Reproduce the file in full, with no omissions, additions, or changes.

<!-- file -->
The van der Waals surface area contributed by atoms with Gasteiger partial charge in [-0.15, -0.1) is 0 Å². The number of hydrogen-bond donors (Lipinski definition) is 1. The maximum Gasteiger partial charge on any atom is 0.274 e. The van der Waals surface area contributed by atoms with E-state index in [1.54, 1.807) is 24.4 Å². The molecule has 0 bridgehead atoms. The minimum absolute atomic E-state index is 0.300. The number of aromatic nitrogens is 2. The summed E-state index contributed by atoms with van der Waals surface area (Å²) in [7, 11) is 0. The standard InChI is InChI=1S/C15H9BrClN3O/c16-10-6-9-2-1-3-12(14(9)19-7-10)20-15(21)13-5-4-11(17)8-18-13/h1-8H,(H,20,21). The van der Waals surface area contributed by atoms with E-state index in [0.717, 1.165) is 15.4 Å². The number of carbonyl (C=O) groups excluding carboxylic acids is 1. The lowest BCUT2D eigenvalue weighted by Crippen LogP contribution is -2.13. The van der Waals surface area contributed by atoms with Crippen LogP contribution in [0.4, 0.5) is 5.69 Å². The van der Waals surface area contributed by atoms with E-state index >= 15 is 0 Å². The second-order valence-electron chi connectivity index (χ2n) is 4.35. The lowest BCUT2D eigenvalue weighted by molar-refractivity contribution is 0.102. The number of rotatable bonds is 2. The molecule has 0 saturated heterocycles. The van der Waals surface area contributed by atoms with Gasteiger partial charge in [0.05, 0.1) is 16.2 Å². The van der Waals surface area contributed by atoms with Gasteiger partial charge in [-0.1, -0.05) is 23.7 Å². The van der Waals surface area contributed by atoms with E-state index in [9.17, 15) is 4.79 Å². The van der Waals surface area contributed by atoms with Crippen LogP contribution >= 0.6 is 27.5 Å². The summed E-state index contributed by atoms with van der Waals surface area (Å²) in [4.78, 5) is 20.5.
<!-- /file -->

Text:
The van der Waals surface area contributed by atoms with Gasteiger partial charge in [-0.15, -0.1) is 0 Å². The number of hydrogen-bond donors (Lipinski definition) is 1. The maximum Gasteiger partial charge on any atom is 0.274 e. The van der Waals surface area contributed by atoms with E-state index in [1.54, 1.807) is 24.4 Å². The molecule has 0 bridgehead atoms. The minimum absolute atomic E-state index is 0.300. The number of aromatic nitrogens is 2. The summed E-state index contributed by atoms with van der Waals surface area (Å²) in [7, 11) is 0. The standard InChI is InChI=1S/C15H9BrClN3O/c16-10-6-9-2-1-3-12(14(9)19-7-10)20-15(21)13-5-4-11(17)8-18-13/h1-8H,(H,20,21). The van der Waals surface area contributed by atoms with E-state index in [0.717, 1.165) is 15.4 Å². The number of carbonyl (C=O) groups excluding carboxylic acids is 1. The lowest BCUT2D eigenvalue weighted by Crippen LogP contribution is -2.13. The van der Waals surface area contributed by atoms with Crippen LogP contribution in [0.4, 0.5) is 5.69 Å². The van der Waals surface area contributed by atoms with E-state index >= 15 is 0 Å². The second-order valence-electron chi connectivity index (χ2n) is 4.35. The lowest BCUT2D eigenvalue weighted by molar-refractivity contribution is 0.102. The number of rotatable bonds is 2. The molecule has 0 saturated heterocycles. The van der Waals surface area contributed by atoms with Gasteiger partial charge in [0.05, 0.1) is 16.2 Å². The van der Waals surface area contributed by atoms with Gasteiger partial charge in [-0.1, -0.05) is 23.7 Å². The van der Waals surface area contributed by atoms with E-state index in [9.17, 15) is 4.79 Å². The van der Waals surface area contributed by atoms with Crippen LogP contribution >= 0.6 is 27.5 Å². The summed E-state index contributed by atoms with van der Waals surface area (Å²) in [4.78, 5) is 20.5.